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December 14, 2005

genius, commercialism and a slap


Well this is so incredibly interesting to talk about all of this, even if keeping track of who launched what thread is dizzying, particularly for the 48 year old who spends much of the day looking for his keys while holding them in his hand.

So let’s start with genius or that other career-wrecker, master. Everyone is a master and an idiot. The problem with this medieval sense of pedagogy as process is that it is medieval and we are not. What is wonderful about New York right now (and Andre’s friend who assessed the NY scene had better get out more!!! grrrrrrrrrrrr) is that a large group of young makers are not referring to dance history they are not looking at the hierarchies derived from the idiotic , anachronistic power structures of the ballet world or other institutionalized systems. This has created in New York a situation in which young artists and old share a lot of time and thought outside of the constraints of a traditional old/young dialectic. The brilliant Shtudio shows in Chez Bushwick bring together a group of young and old artists that is unprecedented. Movement Research’s ultra successful Melt Festival brings me and my age group peers into contact with very young makers on a regular basis. This relationship with younger people has infused my work with a layer of information subtly born of their queries. Many young makers don’t know anything about the dance boom of the 80’s and they are not rebelling and it is NOT LIKE JUDSON!!!!!!!!!!!!!! They are creating work responding to the whole culture, not the dance culture–a noble goal for any art form– to point its tools outwards. They are creating systems to perform the work in and to make it in that are cooperative and feasible. Out of this different set of circumstances, the work changes.

In terms of entertainment this question from John is striking. I am certainly biased by a love for contemporary work. But again, the importance of the marginalization issue comes up. I entered this form because what the masses want frightens me to death. I think most , not all, entertainment is asinine and that most of it is based on selling products and on financial privilege. To speak about entertainment in this context is to point to an imbalance. The reason a choreographer like myself would be averse to entertainment in dance is that the general audience is still on the long, slow road of wresting dance from the entertainment sensibility, causing many to judge through that lens.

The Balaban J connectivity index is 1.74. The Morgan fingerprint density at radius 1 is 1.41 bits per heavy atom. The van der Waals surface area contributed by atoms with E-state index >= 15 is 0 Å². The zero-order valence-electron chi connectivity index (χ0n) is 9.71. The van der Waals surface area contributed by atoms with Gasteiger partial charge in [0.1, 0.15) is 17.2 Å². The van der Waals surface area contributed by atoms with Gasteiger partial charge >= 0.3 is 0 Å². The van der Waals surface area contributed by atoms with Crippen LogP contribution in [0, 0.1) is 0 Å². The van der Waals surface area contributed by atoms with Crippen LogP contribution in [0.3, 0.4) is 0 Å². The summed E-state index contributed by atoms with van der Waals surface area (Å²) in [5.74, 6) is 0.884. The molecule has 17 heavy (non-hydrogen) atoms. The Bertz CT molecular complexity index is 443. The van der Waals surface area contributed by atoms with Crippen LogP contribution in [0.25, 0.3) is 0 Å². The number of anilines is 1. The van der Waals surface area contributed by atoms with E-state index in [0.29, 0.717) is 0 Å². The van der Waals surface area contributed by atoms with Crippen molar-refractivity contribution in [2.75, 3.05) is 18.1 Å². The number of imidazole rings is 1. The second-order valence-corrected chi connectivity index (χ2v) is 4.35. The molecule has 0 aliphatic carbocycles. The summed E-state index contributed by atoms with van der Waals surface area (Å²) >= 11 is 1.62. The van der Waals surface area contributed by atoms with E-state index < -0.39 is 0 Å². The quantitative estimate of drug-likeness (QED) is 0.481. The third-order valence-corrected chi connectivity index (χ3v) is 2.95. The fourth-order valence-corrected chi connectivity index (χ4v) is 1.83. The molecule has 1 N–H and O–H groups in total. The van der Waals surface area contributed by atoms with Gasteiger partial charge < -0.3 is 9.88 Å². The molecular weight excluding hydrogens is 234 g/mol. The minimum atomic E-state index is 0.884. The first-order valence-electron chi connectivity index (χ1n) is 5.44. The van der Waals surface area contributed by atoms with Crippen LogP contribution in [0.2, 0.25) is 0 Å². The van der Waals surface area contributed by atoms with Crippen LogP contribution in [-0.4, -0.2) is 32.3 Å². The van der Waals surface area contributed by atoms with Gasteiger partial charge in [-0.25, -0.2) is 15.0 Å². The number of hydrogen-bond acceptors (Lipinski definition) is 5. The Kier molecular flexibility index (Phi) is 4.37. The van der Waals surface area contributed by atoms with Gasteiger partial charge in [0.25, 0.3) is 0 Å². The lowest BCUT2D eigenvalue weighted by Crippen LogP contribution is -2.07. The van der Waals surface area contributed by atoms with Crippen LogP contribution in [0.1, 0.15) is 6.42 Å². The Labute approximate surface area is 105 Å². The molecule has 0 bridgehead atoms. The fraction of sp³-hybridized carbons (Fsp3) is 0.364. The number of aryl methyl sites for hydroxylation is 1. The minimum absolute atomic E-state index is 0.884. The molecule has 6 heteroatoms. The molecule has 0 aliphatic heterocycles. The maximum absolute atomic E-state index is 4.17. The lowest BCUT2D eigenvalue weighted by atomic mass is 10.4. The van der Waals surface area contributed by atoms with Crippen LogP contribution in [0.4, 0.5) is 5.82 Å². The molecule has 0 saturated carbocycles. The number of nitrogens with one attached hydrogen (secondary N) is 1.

If I want to use dance steps to talk about a political situation through time and dynamic and the audience seesonly dance steps… or the audience and critics make decisions about the work based on this …then yes, vehemence grows.

I am working in a program for TDF called Open Doors where I take a group of high school students for a year to see dance and then we talk about each show afterwards. Our first outing was to see the satanically mediocre show called "Moving Out" This morally reprehensible work is shaping the view of dance for people in America because of its visibility through commercial avenues. Women are hot whores and men throw them around as they splat there legs open to the teenage musings of Billy Joel.
This is something to fight against. Fortunately without me even opening my opinion loaded mouth, the kids roundly trashed the work as clueless and racist and laughable. Yet it received beaucoup de Tony awards. This is an enormous obstacle for artists who use dance to speak about being on earth in a non-representational way.

Finally a gentle little e-slap to Lane for saying "feathers were ruffled" because this implies ego. I am the bird who wrote that letter to Joan. It is not about pride, it is about the critics role as the translator of new areas forged by artists, and it is about the form not about my work. I love Joan but I needed to speak out about that particular assessment. It is about artists speaking up and saying you have to do better. You cannot use the wrong lens to speak about the work, you have to research and reach way in , way passed the catch-all Judson reference , and others to feel the exponentially multiplying points of view being created by artists who are looking forward-yes right here in New York City, the former dance capitol of the world.

Posted by at December 14, 2005 6:42 AM


I'm glad to see that you and other folks here are enjoying this format for discussion. Kudos to Douglas McLennan for setting it up. May I suggest that this not be a one-time affair? There are but a few of us in the dance blogosphere (as its known) and we've been encouraging more people to join us for this very purpose. To provide an open forum for the entire dance community and to provide an online, interactive, and "discoverable" presence for modern dance. We have also been discussing ways of using blogs to build up the non-dancer dance audience. I have a pretty large list of blogs on the sidebar of my blog http://downtowndancer.com/
If I may direct people to a few in particular:
Tere this seems like a particularly ideal format for you. I hope you'll join us.

Posted by: Rachel Feinerman at December 14, 2005 7:38 PM


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